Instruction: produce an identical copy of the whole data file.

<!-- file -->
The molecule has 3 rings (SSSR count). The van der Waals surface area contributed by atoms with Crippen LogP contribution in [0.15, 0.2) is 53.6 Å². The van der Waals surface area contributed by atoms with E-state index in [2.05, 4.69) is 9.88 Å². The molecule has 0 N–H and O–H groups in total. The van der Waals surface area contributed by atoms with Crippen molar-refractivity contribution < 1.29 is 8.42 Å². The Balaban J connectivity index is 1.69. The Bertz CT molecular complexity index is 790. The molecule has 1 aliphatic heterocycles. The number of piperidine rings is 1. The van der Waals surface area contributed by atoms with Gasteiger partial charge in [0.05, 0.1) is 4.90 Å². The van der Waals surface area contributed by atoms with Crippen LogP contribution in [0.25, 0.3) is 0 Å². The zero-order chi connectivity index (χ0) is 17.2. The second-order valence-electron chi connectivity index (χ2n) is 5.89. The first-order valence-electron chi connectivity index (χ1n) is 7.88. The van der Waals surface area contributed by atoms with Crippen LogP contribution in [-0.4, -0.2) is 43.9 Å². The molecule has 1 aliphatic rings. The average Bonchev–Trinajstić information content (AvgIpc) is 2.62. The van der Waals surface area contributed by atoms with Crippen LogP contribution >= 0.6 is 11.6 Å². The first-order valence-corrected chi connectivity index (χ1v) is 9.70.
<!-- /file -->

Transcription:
The molecule has 3 rings (SSSR count). The van der Waals surface area contributed by atoms with Crippen LogP contribution in [0.15, 0.2) is 53.6 Å². The van der Waals surface area contributed by atoms with E-state index in [2.05, 4.69) is 9.88 Å². The molecule has 0 N–H and O–H groups in total. The van der Waals surface area contributed by atoms with Crippen molar-refractivity contribution < 1.29 is 8.42 Å². The Balaban J connectivity index is 1.69. The Bertz CT molecular complexity index is 790. The molecule has 1 aliphatic heterocycles. The number of piperidine rings is 1. The van der Waals surface area contributed by atoms with Gasteiger partial charge in [0.05, 0.1) is 4.90 Å². The van der Waals surface area contributed by atoms with Crippen LogP contribution in [0.25, 0.3) is 0 Å². The zero-order chi connectivity index (χ0) is 17.2. The second-order valence-electron chi connectivity index (χ2n) is 5.89. The first-order valence-electron chi connectivity index (χ1n) is 7.88. The van der Waals surface area contributed by atoms with Crippen LogP contribution in [-0.4, -0.2) is 43.9 Å². The molecule has 1 aliphatic rings. The average Bonchev–Trinajstić information content (AvgIpc) is 2.62. The van der Waals surface area contributed by atoms with Crippen LogP contribution >= 0.6 is 11.6 Å². The first-order valence-corrected chi connectivity index (χ1v) is 9.70.